Is your phone ringing off the hook? Then you’d better check your bank account. According to the Federal Bureau of Investigation, a new “telephone denial-of-service” attack is combining high-tech and low-tech fraud techniques to steal money from the bank accounts of unsuspecting victims.
As reported in the alert issued by the FBI, the scam begins with the suspect obtaining a victim’s personal and banking information, perhaps including bank account numbers, PINs, and passwords. Scammer can obtain a victim’s personal and banking information in a variety of ways, such as through phishing emails, social engineering tactics, or malware surreptitiously installed on a person’s computer.
Once the scammers have the victim’s personal information, they begin tying up the victim’s telephone line by using automated resources to place hundreds or thousands of calls to the victim’s telephone, not unlike a Distributed Denial of Service attack aimed at a computer network that overwhelms a computer with requests for information resulting in a slowing or failure of the network.
While the victim is busy dealing with the onslaught of telephone calls, the scammers quickly drain the victim’s bank account using the previously obtained personal and banking information to gain access to the account. If the banking institution calls its customer to verify the transactions they find the victim’s telephone line to be busy. In some cases, scammers are brazen enough to change a victim’s contact information listed with the bank. As a result, calls from a bank to verify fraudulent transactions are redirected to …
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On February 23, 2010, the Securities and Exchange Commission began what may become radical revisions to the regulation of money market funds when it adopted a number of significant changes to its rules governing money market funds. The changes were accompanied by a statement from the SEC chairman that indicated more regulatory change is on the way. SEC Release No. IC-29132 (Feb. 23, 2010) is online.
The new rules are generally intended to increase investor protections by increasing regulatory oversight of money market funds. For example, among other things, the new rules establish:
- liquidity requirements for money market funds (a daily cash or equivalent requirement of 10 per cent);
- a new restriction on the ability of funds to acquire illiquid securities;shorter maturity limits for securities held by money market funds;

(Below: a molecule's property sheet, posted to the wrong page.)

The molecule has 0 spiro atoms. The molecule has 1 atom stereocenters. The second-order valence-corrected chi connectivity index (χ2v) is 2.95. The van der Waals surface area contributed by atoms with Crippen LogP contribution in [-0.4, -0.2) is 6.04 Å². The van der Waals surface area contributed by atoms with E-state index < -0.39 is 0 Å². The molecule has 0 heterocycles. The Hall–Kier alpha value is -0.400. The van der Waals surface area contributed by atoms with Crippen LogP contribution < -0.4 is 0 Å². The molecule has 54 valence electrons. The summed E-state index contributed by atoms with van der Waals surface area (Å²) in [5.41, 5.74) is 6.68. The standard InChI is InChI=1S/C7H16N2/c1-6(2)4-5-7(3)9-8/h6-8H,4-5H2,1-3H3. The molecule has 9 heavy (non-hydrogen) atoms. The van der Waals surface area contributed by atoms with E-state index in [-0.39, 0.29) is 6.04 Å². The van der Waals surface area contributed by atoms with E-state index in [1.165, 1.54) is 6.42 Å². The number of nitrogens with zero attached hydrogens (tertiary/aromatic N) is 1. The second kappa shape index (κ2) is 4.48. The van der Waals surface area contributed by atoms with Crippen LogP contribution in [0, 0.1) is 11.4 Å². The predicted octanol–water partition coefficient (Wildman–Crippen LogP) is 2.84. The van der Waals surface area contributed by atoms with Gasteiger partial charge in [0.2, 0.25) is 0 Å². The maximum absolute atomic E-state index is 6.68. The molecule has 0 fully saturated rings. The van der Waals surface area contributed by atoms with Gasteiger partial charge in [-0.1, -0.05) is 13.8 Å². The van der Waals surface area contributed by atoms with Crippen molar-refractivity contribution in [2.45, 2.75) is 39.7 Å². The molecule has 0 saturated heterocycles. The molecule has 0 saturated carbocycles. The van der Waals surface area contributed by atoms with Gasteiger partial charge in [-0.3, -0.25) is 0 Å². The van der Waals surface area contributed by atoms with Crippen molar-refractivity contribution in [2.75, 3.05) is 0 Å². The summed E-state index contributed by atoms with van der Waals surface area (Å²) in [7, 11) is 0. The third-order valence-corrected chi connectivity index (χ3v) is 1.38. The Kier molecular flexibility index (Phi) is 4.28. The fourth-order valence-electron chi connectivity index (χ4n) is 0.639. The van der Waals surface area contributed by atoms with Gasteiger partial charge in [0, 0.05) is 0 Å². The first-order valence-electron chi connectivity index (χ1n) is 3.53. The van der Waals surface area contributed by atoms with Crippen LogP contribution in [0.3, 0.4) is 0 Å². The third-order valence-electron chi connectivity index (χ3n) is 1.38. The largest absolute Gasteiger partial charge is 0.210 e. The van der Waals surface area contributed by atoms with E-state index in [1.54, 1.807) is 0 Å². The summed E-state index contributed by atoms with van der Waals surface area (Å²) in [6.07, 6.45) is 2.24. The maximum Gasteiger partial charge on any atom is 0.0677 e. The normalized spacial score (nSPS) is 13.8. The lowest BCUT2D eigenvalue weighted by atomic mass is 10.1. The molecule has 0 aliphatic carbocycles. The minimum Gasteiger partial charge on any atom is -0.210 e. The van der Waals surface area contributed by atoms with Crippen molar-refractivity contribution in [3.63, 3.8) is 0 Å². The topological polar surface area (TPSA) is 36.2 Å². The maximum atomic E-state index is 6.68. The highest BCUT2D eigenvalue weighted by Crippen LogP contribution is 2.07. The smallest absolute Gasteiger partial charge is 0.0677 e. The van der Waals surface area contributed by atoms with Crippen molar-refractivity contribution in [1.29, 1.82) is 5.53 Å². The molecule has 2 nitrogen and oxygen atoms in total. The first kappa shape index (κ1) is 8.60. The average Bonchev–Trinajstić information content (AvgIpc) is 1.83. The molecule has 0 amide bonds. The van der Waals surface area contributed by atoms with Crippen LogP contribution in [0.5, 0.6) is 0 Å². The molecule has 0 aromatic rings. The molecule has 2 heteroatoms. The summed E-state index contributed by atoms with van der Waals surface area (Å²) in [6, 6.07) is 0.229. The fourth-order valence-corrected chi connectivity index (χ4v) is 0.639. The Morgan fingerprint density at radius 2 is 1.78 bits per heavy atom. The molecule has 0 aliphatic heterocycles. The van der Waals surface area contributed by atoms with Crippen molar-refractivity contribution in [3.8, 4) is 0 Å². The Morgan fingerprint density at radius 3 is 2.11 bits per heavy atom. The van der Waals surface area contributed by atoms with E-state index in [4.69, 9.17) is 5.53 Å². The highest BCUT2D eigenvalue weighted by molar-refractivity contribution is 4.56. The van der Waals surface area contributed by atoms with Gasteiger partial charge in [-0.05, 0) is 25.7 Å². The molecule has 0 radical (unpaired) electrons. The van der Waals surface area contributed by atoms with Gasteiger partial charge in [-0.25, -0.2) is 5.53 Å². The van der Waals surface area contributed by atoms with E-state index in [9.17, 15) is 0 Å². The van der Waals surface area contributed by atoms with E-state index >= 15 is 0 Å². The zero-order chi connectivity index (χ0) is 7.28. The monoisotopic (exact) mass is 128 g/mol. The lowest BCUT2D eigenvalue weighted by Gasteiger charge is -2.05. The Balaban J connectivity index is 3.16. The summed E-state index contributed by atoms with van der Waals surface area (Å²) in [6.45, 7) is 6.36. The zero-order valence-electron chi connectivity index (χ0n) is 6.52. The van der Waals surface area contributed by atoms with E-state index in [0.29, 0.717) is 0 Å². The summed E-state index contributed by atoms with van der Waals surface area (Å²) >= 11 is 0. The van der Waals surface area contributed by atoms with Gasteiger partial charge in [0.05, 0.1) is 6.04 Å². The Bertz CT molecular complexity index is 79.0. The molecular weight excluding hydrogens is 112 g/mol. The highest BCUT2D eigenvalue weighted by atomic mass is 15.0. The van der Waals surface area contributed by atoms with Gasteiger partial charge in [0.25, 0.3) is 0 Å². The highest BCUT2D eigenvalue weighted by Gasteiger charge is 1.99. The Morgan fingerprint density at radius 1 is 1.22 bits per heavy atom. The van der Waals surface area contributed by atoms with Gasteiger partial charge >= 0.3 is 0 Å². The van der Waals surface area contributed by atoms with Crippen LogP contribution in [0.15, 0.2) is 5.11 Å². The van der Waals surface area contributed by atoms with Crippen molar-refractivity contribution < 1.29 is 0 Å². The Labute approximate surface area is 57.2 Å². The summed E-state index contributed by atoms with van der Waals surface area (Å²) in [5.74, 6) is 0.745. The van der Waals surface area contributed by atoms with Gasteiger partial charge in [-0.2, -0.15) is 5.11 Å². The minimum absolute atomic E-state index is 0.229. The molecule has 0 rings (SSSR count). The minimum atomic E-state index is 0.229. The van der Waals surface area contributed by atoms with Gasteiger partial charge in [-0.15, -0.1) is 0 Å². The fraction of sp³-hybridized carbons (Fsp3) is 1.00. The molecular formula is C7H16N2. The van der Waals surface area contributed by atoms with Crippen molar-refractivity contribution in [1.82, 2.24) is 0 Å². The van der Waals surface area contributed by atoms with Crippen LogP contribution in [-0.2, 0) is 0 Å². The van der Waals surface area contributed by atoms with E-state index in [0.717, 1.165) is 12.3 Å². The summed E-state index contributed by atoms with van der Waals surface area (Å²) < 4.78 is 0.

- “know your investor” procedures requiring funds to hold liquid securities to meet foreseeable redemptions;
- a requirement for periodic stress testing to assess ability of a fund to maintain a stable net asset value upon the occurrence of events such as a sudden increase in interest rates;
- andnew disclosure requirements including a monthly report of holdings to the Commission and a monthly posting of holdings online.
In many of these areas there previously was little or no regulation. The rules are effective May 5, 2010, but a number of the new requirements are phased in over two years, including a new requirement that funds be able, as a matter of processing capability, to process transactions at prices other than a stable …
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January 21, 2010, President Obama proposed reforms to the financial system designed to ensure no bank, or financial institution that contains a bank, will own, invest in, or sponsor a hedge fund, private equity fund, or proprietary trading operation for the bank’s own profit. The new reforms, known as the Volcker Rule after former chair of the Federal Reserve Board, Paul Volcker, are intended to prevent banks from engaging in what are now perceived as risky investments.
How the Volcker Rule will be drafted and applied is unclear. At a minimum it seems that banks may have to halt investments that use solely the bank’s capital. Banks may therefore have to divest their proprietary trading desks, although most banks have significantly smaller proprietary trading desks than they did prior to the economic crisis.
What constitutes proprietary trading operations under the Volcker Rule is unknown. For example, do such activities include the practice of facilitating trading for clients and investing alongside clients? Additionally, it is unclear whether only wholly-owned bank funds would be prohibited or any bank involvement in a hedge fund or private equity fund above a certain threshold. One approach, which would be a broad interpretation of the Volcker Rule, would be to prohibit any trading activity that could affect a bank’s balance sheet.
President Obama has pledged to work with Congress to implement the Volcker Rule as part of a comprehensive financial reform bill. The dynamics of the bill should have a direct effect on whether some banks …
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